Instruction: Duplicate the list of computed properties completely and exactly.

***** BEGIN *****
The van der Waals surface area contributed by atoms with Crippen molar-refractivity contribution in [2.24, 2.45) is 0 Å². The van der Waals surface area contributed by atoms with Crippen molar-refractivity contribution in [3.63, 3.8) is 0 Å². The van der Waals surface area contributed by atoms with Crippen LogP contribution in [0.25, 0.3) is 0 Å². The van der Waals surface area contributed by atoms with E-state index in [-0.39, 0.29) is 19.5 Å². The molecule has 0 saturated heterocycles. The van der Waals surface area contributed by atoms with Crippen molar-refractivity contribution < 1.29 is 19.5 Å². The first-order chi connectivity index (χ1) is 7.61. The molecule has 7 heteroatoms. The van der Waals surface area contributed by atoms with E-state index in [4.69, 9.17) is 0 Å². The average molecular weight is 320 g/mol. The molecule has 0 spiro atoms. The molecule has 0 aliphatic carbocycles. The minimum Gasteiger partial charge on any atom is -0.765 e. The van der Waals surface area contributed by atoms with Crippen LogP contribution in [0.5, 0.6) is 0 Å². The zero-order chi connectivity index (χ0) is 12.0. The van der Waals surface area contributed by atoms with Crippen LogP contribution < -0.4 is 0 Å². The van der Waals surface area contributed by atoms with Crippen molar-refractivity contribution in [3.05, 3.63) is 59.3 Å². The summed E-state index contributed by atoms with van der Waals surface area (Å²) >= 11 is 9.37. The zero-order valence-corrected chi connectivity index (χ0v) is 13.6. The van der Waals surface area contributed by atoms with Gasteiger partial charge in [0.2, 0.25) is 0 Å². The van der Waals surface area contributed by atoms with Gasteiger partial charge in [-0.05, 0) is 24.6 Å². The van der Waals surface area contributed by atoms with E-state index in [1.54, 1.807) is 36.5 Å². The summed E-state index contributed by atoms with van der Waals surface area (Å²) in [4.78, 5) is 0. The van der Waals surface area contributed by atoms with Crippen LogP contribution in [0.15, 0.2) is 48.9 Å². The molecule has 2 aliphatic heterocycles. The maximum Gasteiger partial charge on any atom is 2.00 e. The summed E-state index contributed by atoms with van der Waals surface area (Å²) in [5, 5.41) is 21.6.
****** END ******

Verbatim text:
The van der Waals surface area contributed by atoms with Crippen molar-refractivity contribution in [2.24, 2.45) is 0 Å². The van der Waals surface area contributed by atoms with Crippen molar-refractivity contribution in [3.63, 3.8) is 0 Å². The van der Waals surface area contributed by atoms with Crippen LogP contribution in [0.25, 0.3) is 0 Å². The van der Waals surface area contributed by atoms with E-state index in [-0.39, 0.29) is 19.5 Å². The molecule has 0 saturated heterocycles. The van der Waals surface area contributed by atoms with Crippen molar-refractivity contribution < 1.29 is 19.5 Å². The first-order chi connectivity index (χ1) is 7.61. The molecule has 7 heteroatoms. The van der Waals surface area contributed by atoms with E-state index in [4.69, 9.17) is 0 Å². The average molecular weight is 320 g/mol. The molecule has 0 spiro atoms. The molecule has 0 aliphatic carbocycles. The minimum Gasteiger partial charge on any atom is -0.765 e. The van der Waals surface area contributed by atoms with Crippen LogP contribution in [0.5, 0.6) is 0 Å². The zero-order chi connectivity index (χ0) is 12.0. The van der Waals surface area contributed by atoms with Crippen LogP contribution < -0.4 is 0 Å². The van der Waals surface area contributed by atoms with Crippen molar-refractivity contribution in [3.05, 3.63) is 59.3 Å². The summed E-state index contributed by atoms with van der Waals surface area (Å²) >= 11 is 9.37. The zero-order valence-corrected chi connectivity index (χ0v) is 13.6. The van der Waals surface area contributed by atoms with Gasteiger partial charge in [0.2, 0.25) is 0 Å². The van der Waals surface area contributed by atoms with Gasteiger partial charge in [-0.05, 0) is 24.6 Å². The van der Waals surface area contributed by atoms with E-state index in [1.54, 1.807) is 36.5 Å². The summed E-state index contributed by atoms with van der Waals surface area (Å²) in [4.78, 5) is 0. The van der Waals surface area contributed by atoms with Crippen LogP contribution in [0.15, 0.2) is 48.9 Å². The molecule has 2 aliphatic heterocycles. The maximum Gasteiger partial charge on any atom is 2.00 e. The summed E-state index contributed by atoms with van der Waals surface area (Å²) in [5, 5.41) is 21.6.